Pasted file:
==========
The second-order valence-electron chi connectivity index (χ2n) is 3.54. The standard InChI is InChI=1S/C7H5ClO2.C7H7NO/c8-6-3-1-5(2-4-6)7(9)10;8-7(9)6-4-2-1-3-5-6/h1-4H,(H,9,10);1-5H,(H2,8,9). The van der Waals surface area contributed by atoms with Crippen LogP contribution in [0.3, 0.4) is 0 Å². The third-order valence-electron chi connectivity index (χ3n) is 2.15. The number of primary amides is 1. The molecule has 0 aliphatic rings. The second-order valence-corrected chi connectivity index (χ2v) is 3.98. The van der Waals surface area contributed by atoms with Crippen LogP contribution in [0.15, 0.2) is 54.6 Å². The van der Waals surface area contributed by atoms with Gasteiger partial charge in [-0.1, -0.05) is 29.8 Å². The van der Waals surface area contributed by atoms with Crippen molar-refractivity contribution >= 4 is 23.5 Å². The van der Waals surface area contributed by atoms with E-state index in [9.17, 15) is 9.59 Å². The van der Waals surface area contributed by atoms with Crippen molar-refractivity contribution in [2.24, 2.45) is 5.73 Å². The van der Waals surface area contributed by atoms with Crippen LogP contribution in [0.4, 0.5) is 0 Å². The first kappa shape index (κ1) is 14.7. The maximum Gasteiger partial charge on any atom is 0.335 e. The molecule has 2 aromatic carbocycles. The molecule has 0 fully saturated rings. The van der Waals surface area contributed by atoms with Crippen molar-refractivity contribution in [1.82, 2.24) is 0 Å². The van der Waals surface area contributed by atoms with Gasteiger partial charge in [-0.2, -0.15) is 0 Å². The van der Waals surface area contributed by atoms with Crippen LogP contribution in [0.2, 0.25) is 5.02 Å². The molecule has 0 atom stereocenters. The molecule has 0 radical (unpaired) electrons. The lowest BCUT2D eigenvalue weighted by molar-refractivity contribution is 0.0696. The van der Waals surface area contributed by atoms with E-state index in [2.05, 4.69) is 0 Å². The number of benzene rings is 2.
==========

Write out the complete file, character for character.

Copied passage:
The second-order valence-electron chi connectivity index (χ2n) is 3.54. The standard InChI is InChI=1S/C7H5ClO2.C7H7NO/c8-6-3-1-5(2-4-6)7(9)10;8-7(9)6-4-2-1-3-5-6/h1-4H,(H,9,10);1-5H,(H2,8,9). The van der Waals surface area contributed by atoms with Crippen LogP contribution in [0.3, 0.4) is 0 Å². The third-order valence-electron chi connectivity index (χ3n) is 2.15. The number of primary amides is 1. The molecule has 0 aliphatic rings. The second-order valence-corrected chi connectivity index (χ2v) is 3.98. The van der Waals surface area contributed by atoms with Crippen LogP contribution in [0.15, 0.2) is 54.6 Å². The van der Waals surface area contributed by atoms with Gasteiger partial charge in [-0.1, -0.05) is 29.8 Å². The van der Waals surface area contributed by atoms with Crippen molar-refractivity contribution >= 4 is 23.5 Å². The van der Waals surface area contributed by atoms with E-state index in [9.17, 15) is 9.59 Å². The van der Waals surface area contributed by atoms with Crippen molar-refractivity contribution in [2.24, 2.45) is 5.73 Å². The van der Waals surface area contributed by atoms with Crippen LogP contribution in [0.4, 0.5) is 0 Å². The first kappa shape index (κ1) is 14.7. The maximum Gasteiger partial charge on any atom is 0.335 e. The molecule has 2 aromatic carbocycles. The molecule has 0 fully saturated rings. The van der Waals surface area contributed by atoms with Crippen molar-refractivity contribution in [1.82, 2.24) is 0 Å². The van der Waals surface area contributed by atoms with Gasteiger partial charge in [-0.2, -0.15) is 0 Å². The van der Waals surface area contributed by atoms with Crippen LogP contribution in [0.2, 0.25) is 5.02 Å². The molecule has 0 atom stereocenters. The molecule has 0 radical (unpaired) electrons. The lowest BCUT2D eigenvalue weighted by molar-refractivity contribution is 0.0696. The van der Waals surface area contributed by atoms with E-state index in [2.05, 4.69) is 0 Å². The number of benzene rings is 2.